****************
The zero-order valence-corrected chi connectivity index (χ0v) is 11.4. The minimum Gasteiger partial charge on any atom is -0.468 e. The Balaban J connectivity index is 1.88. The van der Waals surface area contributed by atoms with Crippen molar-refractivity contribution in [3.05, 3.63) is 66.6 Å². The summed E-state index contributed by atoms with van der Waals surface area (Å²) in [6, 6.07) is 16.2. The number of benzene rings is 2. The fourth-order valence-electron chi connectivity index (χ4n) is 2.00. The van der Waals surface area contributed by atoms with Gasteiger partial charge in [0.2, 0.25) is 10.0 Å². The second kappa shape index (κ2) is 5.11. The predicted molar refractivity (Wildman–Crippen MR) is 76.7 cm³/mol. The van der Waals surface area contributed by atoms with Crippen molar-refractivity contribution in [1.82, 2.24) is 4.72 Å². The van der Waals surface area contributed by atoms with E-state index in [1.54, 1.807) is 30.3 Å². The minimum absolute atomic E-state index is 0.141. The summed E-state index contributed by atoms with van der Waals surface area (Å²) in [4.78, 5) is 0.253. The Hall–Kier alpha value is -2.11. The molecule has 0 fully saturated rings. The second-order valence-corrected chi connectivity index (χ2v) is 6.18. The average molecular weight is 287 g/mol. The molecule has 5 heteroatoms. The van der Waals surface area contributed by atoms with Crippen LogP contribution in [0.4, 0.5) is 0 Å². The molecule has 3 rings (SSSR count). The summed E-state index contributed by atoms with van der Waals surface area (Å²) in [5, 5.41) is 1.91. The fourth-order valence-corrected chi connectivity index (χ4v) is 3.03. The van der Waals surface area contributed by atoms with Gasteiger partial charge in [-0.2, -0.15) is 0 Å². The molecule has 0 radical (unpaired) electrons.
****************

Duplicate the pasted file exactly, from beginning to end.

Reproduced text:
The zero-order valence-corrected chi connectivity index (χ0v) is 11.4. The minimum Gasteiger partial charge on any atom is -0.468 e. The Balaban J connectivity index is 1.88. The van der Waals surface area contributed by atoms with Crippen molar-refractivity contribution in [3.05, 3.63) is 66.6 Å². The summed E-state index contributed by atoms with van der Waals surface area (Å²) in [6, 6.07) is 16.2. The number of benzene rings is 2. The fourth-order valence-electron chi connectivity index (χ4n) is 2.00. The van der Waals surface area contributed by atoms with Gasteiger partial charge in [0.2, 0.25) is 10.0 Å². The second kappa shape index (κ2) is 5.11. The predicted molar refractivity (Wildman–Crippen MR) is 76.7 cm³/mol. The van der Waals surface area contributed by atoms with Crippen molar-refractivity contribution in [1.82, 2.24) is 4.72 Å². The van der Waals surface area contributed by atoms with E-state index in [1.54, 1.807) is 30.3 Å². The minimum absolute atomic E-state index is 0.141. The summed E-state index contributed by atoms with van der Waals surface area (Å²) in [4.78, 5) is 0.253. The Hall–Kier alpha value is -2.11. The molecule has 0 fully saturated rings. The second-order valence-corrected chi connectivity index (χ2v) is 6.18. The average molecular weight is 287 g/mol. The molecule has 5 heteroatoms. The van der Waals surface area contributed by atoms with Crippen LogP contribution in [0.4, 0.5) is 0 Å². The molecule has 3 rings (SSSR count). The summed E-state index contributed by atoms with van der Waals surface area (Å²) in [5, 5.41) is 1.91. The fourth-order valence-corrected chi connectivity index (χ4v) is 3.03. The van der Waals surface area contributed by atoms with Gasteiger partial charge in [-0.2, -0.15) is 0 Å². The molecule has 0 radical (unpaired) electrons.